Dr. Joon Faii Ong is an expert on essential tremor (ET) and Parkinson’s disease (PD). Dr. Ong was kind enough to lend his expertise to help us better understand these conditions.
What is Essential Tremor?
Essential tremor is a common neurological movement disorder that causes oscillatory, tremulous motion of the hands at rest. The problem usually appears in adulthood without any apparent cause, but it can also be inherited. When ET begins during childhood or adolescence, doctors typically notice signs of the condition before age ten. Tremor is most likely to affect the hands and arms when it first appears, but the tremor may affect the head and voice over time.
The essential feature of ET is a three-cycle per second (3Hz) tremor in the setting of rest and, in some cases, action. Essential means that no other neurologic condition can explain the tremor, such as drugs, alcohol, head injury, or metabolic disorder. ET is the most common of all tremor disorders; it occurs in 5% of people over age 40 and rises to 20-30% of people over 70 years old.
What Causes Essential Tremor?
The cause for essential tremor (ET) remains unknown; however, there are several theories. One theory is that damage to the cerebellum can cause oscillation of nerve cell connections, which leads to tremors. Another theory is that the problem originates in a part of the brain called the basal ganglia, which controls smooth movement. This theory explains why tremor often gets worse at rest and lessen with action.
Is There Any Treatment for Essential Tremor?
The first line of treatment is beta-blockers such as propranolol or Inderal and primidone to reduce the tremor. Sedatives and antidepressants can also be helpful, especially if anxiety makes the tremor worse. Stimulants such as caffeine, alcohol, and nicotine can make the tremor worse.
What is Parkinson’s Disease?
Parkinson’s disease (PD) is a progressive neurodegenerative disorder in which the major features are tremor, rigidity, and bradykinesia. It sometimes causes people to freeze when they try to take a step; this condition is called akinesia. PD often develops gradually but can get worse rapidly over time. People with PD experience symptoms by the time they are 50-60 years old, although it can affect younger adults or children under age 30. Parkinson’s disease is not fatal, but it often restricts patients’ ability to do certain activities and may require nursing care.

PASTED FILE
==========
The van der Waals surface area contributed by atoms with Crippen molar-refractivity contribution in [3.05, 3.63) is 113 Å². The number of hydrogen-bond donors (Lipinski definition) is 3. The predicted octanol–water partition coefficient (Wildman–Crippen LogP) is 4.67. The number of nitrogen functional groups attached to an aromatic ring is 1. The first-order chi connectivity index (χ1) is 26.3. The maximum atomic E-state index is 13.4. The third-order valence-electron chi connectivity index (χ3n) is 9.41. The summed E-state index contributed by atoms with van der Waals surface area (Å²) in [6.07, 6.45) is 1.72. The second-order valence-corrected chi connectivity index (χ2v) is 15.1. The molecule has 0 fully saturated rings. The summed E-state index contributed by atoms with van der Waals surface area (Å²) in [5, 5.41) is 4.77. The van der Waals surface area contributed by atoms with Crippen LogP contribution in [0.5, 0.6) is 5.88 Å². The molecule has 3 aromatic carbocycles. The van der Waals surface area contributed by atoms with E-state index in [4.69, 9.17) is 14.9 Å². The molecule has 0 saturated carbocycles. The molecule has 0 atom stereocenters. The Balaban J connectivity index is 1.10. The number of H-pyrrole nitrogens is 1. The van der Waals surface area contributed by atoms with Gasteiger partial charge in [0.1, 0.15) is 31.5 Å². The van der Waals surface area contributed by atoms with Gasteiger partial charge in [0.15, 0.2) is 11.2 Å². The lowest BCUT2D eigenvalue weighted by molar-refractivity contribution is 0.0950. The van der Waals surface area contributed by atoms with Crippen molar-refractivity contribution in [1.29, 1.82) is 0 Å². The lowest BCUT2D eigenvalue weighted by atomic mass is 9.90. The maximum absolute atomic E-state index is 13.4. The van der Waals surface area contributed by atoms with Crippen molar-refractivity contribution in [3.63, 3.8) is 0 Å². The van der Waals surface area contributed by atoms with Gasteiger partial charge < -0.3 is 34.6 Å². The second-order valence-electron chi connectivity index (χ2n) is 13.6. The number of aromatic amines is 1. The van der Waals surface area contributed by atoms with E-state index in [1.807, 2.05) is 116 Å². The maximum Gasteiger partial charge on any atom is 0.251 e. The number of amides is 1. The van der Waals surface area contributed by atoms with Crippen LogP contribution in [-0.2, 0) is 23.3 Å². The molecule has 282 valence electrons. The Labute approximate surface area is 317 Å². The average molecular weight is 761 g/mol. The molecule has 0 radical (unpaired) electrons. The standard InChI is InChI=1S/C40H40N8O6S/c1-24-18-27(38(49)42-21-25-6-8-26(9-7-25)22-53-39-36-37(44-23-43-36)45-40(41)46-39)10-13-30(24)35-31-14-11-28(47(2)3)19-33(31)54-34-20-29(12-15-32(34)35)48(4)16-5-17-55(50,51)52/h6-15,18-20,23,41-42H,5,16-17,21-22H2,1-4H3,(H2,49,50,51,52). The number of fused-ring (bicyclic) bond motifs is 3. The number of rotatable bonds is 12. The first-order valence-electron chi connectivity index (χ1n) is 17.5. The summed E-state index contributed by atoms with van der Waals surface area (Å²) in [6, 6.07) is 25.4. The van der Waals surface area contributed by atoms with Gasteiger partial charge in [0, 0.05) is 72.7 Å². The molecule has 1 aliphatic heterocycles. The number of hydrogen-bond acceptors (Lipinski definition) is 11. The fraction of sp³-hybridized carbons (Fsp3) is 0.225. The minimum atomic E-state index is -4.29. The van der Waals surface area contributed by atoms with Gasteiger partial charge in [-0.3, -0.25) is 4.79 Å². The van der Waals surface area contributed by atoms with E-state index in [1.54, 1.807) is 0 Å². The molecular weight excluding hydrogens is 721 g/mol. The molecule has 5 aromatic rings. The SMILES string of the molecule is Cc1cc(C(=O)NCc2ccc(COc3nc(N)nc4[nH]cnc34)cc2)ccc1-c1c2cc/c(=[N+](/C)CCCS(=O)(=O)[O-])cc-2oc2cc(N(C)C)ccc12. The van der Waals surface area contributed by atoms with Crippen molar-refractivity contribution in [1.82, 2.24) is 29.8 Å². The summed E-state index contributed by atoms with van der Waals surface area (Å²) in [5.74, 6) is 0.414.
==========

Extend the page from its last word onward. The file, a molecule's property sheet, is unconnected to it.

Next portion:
What Causes Parkinson’s Disease?
The cause of Parkinson’s Disease is not fully understood and remains a bit of a mystery. However, it is known that neurons in several parts of the brain die off or become impaired, leading to the symptoms of Parkinson’s Disease. This destruction may be due to overactivity by naturally occurring substances such as dopamine, glutamate, and glycine in part of the brain called the substantia nigra.
What are the Symptoms of Parkinson’s Disease?
Symptoms of Parkinson’s Disease vary from patient to patient. Generally, patients experience less movement than usual, especially when they move their arms or legs in a particular direction. They also experience stiffness and slowing down of movements that make it difficult to get up from a chair or exit from a car. Other common symptoms include tremors, slowness of movement that may affect the face and limbs, problems with posture, reduced sense of smell, depression, anxiety, cognitive impairment (deficits in memory), muscle cramps, and pain.